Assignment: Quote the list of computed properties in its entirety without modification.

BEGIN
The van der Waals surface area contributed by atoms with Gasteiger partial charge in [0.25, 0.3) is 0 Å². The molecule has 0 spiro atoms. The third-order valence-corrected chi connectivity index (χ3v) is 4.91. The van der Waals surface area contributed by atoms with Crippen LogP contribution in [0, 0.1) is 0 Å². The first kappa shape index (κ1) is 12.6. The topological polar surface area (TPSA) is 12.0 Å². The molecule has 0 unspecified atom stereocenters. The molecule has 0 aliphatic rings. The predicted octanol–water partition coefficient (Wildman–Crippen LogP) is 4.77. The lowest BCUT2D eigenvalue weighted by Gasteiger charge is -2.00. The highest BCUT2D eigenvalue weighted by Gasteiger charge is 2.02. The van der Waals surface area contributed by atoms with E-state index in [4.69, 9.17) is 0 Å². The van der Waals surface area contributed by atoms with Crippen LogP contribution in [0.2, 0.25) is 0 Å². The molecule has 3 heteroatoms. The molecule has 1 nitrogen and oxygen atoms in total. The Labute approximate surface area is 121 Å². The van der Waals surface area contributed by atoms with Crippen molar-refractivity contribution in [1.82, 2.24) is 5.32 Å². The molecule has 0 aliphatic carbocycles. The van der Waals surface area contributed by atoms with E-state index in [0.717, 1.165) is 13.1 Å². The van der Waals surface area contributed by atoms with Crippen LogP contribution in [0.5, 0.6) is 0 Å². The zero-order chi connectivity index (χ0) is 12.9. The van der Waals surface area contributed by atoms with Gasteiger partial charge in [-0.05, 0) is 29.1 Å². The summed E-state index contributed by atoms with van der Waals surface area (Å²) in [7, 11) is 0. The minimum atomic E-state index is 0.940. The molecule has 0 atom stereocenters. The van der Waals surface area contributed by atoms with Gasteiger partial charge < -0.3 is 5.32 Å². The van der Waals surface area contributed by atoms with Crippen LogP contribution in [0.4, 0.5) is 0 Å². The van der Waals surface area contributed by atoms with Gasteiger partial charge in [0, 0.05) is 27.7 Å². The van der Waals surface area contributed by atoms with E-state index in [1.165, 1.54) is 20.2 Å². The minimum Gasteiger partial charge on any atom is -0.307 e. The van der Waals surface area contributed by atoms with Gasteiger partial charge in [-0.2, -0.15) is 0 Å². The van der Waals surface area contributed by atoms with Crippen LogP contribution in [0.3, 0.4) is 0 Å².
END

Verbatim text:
The van der Waals surface area contributed by atoms with Gasteiger partial charge in [0.25, 0.3) is 0 Å². The molecule has 0 spiro atoms. The third-order valence-corrected chi connectivity index (χ3v) is 4.91. The van der Waals surface area contributed by atoms with Crippen LogP contribution in [0, 0.1) is 0 Å². The first kappa shape index (κ1) is 12.6. The topological polar surface area (TPSA) is 12.0 Å². The molecule has 0 unspecified atom stereocenters. The molecule has 0 aliphatic rings. The predicted octanol–water partition coefficient (Wildman–Crippen LogP) is 4.77. The lowest BCUT2D eigenvalue weighted by Gasteiger charge is -2.00. The highest BCUT2D eigenvalue weighted by Gasteiger charge is 2.02. The van der Waals surface area contributed by atoms with E-state index in [4.69, 9.17) is 0 Å². The van der Waals surface area contributed by atoms with Crippen LogP contribution in [0.2, 0.25) is 0 Å². The molecule has 3 heteroatoms. The molecule has 1 nitrogen and oxygen atoms in total. The Labute approximate surface area is 121 Å². The van der Waals surface area contributed by atoms with Crippen molar-refractivity contribution in [1.82, 2.24) is 5.32 Å². The molecule has 0 aliphatic carbocycles. The van der Waals surface area contributed by atoms with E-state index in [0.717, 1.165) is 13.1 Å². The van der Waals surface area contributed by atoms with Crippen LogP contribution in [0.5, 0.6) is 0 Å². The zero-order chi connectivity index (χ0) is 12.9. The van der Waals surface area contributed by atoms with Gasteiger partial charge in [-0.05, 0) is 29.1 Å². The summed E-state index contributed by atoms with van der Waals surface area (Å²) in [7, 11) is 0. The minimum atomic E-state index is 0.940. The molecule has 0 atom stereocenters. The van der Waals surface area contributed by atoms with Gasteiger partial charge < -0.3 is 5.32 Å². The van der Waals surface area contributed by atoms with Crippen LogP contribution in [0.4, 0.5) is 0 Å². The van der Waals surface area contributed by atoms with Gasteiger partial charge in [0, 0.05) is 27.7 Å². The van der Waals surface area contributed by atoms with E-state index in [1.165, 1.54) is 20.2 Å². The minimum Gasteiger partial charge on any atom is -0.307 e. The van der Waals surface area contributed by atoms with Gasteiger partial charge in [-0.2, -0.15) is 0 Å². The van der Waals surface area contributed by atoms with Crippen LogP contribution in [0.3, 0.4) is 0 Å².